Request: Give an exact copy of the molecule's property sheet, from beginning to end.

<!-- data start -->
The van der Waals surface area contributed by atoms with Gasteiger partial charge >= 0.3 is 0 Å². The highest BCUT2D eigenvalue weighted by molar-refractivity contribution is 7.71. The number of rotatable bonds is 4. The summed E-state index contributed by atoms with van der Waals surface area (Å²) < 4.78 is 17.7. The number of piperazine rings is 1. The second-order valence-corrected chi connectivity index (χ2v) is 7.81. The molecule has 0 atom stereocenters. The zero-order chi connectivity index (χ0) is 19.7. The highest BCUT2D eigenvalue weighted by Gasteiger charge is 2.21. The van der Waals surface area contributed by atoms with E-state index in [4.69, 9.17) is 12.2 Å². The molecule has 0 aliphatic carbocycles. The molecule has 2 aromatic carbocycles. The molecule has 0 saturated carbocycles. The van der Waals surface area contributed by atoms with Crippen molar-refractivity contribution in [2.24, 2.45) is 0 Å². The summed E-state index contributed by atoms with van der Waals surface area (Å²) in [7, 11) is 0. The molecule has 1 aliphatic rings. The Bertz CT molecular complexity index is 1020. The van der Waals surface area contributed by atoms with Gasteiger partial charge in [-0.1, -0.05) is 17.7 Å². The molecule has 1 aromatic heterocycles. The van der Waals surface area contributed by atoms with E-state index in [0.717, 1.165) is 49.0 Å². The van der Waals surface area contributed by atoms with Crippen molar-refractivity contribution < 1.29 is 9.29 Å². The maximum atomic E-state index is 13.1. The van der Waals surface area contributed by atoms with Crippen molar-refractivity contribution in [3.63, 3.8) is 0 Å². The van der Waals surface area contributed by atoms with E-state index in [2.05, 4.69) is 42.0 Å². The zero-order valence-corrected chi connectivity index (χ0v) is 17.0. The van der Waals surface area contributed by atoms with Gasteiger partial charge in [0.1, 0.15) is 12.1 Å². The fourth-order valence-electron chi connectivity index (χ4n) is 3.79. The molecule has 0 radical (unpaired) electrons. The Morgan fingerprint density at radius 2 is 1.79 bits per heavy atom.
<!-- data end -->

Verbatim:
The van der Waals surface area contributed by atoms with Gasteiger partial charge >= 0.3 is 0 Å². The highest BCUT2D eigenvalue weighted by molar-refractivity contribution is 7.71. The number of rotatable bonds is 4. The summed E-state index contributed by atoms with van der Waals surface area (Å²) < 4.78 is 17.7. The number of piperazine rings is 1. The second-order valence-corrected chi connectivity index (χ2v) is 7.81. The molecule has 0 atom stereocenters. The zero-order chi connectivity index (χ0) is 19.7. The highest BCUT2D eigenvalue weighted by Gasteiger charge is 2.21. The van der Waals surface area contributed by atoms with E-state index in [4.69, 9.17) is 12.2 Å². The molecule has 0 aliphatic carbocycles. The molecule has 2 aromatic carbocycles. The molecule has 0 saturated carbocycles. The van der Waals surface area contributed by atoms with Crippen molar-refractivity contribution in [2.24, 2.45) is 0 Å². The summed E-state index contributed by atoms with van der Waals surface area (Å²) in [7, 11) is 0. The molecule has 1 aliphatic rings. The Bertz CT molecular complexity index is 1020. The van der Waals surface area contributed by atoms with Gasteiger partial charge in [-0.1, -0.05) is 17.7 Å². The molecule has 1 aromatic heterocycles. The van der Waals surface area contributed by atoms with E-state index in [0.717, 1.165) is 49.0 Å². The van der Waals surface area contributed by atoms with Crippen molar-refractivity contribution < 1.29 is 9.29 Å². The maximum atomic E-state index is 13.1. The van der Waals surface area contributed by atoms with Crippen molar-refractivity contribution in [3.63, 3.8) is 0 Å². The van der Waals surface area contributed by atoms with E-state index in [2.05, 4.69) is 42.0 Å². The zero-order valence-corrected chi connectivity index (χ0v) is 17.0. The van der Waals surface area contributed by atoms with Gasteiger partial charge in [0.1, 0.15) is 12.1 Å². The fourth-order valence-electron chi connectivity index (χ4n) is 3.79. The molecule has 0 radical (unpaired) electrons. The Morgan fingerprint density at radius 2 is 1.79 bits per heavy atom.